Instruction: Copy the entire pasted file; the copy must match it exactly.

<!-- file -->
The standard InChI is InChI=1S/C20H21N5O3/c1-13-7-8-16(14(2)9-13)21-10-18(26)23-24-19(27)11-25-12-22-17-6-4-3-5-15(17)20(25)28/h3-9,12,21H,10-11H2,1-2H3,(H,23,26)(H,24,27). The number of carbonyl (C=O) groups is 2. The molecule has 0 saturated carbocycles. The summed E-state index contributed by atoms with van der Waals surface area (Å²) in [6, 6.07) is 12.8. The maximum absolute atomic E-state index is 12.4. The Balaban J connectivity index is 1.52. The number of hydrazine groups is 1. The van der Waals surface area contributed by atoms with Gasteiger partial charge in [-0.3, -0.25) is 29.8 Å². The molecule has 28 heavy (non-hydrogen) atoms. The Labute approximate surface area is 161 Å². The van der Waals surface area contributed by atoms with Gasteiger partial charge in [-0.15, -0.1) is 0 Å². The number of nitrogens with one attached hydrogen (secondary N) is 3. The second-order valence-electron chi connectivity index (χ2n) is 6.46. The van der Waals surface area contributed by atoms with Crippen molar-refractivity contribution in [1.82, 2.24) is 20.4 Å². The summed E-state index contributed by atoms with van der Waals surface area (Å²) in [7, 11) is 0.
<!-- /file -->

The standard InChI is InChI=1S/C20H21N5O3/c1-13-7-8-16(14(2)9-13)21-10-18(26)23-24-19(27)11-25-12-22-17-6-4-3-5-15(17)20(25)28/h3-9,12,21H,10-11H2,1-2H3,(H,23,26)(H,24,27). The number of carbonyl (C=O) groups is 2. The molecule has 0 saturated carbocycles. The summed E-state index contributed by atoms with van der Waals surface area (Å²) in [6, 6.07) is 12.8. The maximum absolute atomic E-state index is 12.4. The Balaban J connectivity index is 1.52. The number of hydrazine groups is 1. The van der Waals surface area contributed by atoms with Gasteiger partial charge in [-0.3, -0.25) is 29.8 Å². The molecule has 28 heavy (non-hydrogen) atoms. The Labute approximate surface area is 161 Å². The van der Waals surface area contributed by atoms with Gasteiger partial charge in [-0.15, -0.1) is 0 Å². The number of nitrogens with one attached hydrogen (secondary N) is 3. The second-order valence-electron chi connectivity index (χ2n) is 6.46. The van der Waals surface area contributed by atoms with Crippen molar-refractivity contribution in [1.82, 2.24) is 20.4 Å². The summed E-state index contributed by atoms with van der Waals surface area (Å²) in [7, 11) is 0.